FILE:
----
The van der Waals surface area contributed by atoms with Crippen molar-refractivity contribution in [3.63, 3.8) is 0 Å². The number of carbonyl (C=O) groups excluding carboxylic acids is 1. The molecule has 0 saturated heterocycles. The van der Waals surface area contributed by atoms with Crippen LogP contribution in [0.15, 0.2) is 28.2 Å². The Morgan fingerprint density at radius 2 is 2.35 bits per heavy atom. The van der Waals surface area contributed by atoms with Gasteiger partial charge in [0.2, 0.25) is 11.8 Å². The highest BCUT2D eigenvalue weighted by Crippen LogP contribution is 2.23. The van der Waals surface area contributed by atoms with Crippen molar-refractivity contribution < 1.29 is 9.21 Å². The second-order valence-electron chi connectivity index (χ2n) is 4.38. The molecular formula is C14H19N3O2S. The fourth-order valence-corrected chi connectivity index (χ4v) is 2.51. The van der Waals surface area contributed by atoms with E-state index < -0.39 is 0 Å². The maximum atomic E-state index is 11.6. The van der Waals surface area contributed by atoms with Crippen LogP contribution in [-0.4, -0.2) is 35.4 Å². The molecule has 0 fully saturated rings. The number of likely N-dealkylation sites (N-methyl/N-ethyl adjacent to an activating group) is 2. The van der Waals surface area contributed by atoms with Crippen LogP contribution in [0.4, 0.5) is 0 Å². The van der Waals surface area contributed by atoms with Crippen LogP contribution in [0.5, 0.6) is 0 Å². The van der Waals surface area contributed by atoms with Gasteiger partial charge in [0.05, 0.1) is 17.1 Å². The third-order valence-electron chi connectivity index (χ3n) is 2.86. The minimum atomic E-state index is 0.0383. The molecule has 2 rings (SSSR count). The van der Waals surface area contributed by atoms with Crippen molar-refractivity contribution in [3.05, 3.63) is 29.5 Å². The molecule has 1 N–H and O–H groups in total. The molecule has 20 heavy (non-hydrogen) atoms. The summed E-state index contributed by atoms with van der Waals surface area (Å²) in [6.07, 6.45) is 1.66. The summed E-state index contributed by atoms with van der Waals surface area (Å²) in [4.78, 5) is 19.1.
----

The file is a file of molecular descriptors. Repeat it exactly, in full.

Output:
The van der Waals surface area contributed by atoms with Crippen molar-refractivity contribution in [3.63, 3.8) is 0 Å². The number of carbonyl (C=O) groups excluding carboxylic acids is 1. The molecule has 0 saturated heterocycles. The van der Waals surface area contributed by atoms with Crippen LogP contribution in [0.15, 0.2) is 28.2 Å². The Morgan fingerprint density at radius 2 is 2.35 bits per heavy atom. The van der Waals surface area contributed by atoms with Gasteiger partial charge in [0.2, 0.25) is 11.8 Å². The highest BCUT2D eigenvalue weighted by Crippen LogP contribution is 2.23. The van der Waals surface area contributed by atoms with Crippen molar-refractivity contribution < 1.29 is 9.21 Å². The second-order valence-electron chi connectivity index (χ2n) is 4.38. The molecular formula is C14H19N3O2S. The fourth-order valence-corrected chi connectivity index (χ4v) is 2.51. The van der Waals surface area contributed by atoms with E-state index < -0.39 is 0 Å². The maximum atomic E-state index is 11.6. The van der Waals surface area contributed by atoms with Crippen LogP contribution in [-0.4, -0.2) is 35.4 Å². The molecule has 0 fully saturated rings. The number of likely N-dealkylation sites (N-methyl/N-ethyl adjacent to an activating group) is 2. The van der Waals surface area contributed by atoms with Crippen LogP contribution in [0.4, 0.5) is 0 Å². The van der Waals surface area contributed by atoms with Crippen LogP contribution in [0.5, 0.6) is 0 Å². The van der Waals surface area contributed by atoms with Gasteiger partial charge in [0.05, 0.1) is 17.1 Å². The third-order valence-electron chi connectivity index (χ3n) is 2.86. The minimum atomic E-state index is 0.0383. The molecule has 2 rings (SSSR count). The van der Waals surface area contributed by atoms with Crippen molar-refractivity contribution in [3.05, 3.63) is 29.5 Å². The molecule has 1 N–H and O–H groups in total. The molecule has 20 heavy (non-hydrogen) atoms. The summed E-state index contributed by atoms with van der Waals surface area (Å²) in [6.07, 6.45) is 1.66. The summed E-state index contributed by atoms with van der Waals surface area (Å²) in [4.78, 5) is 19.1.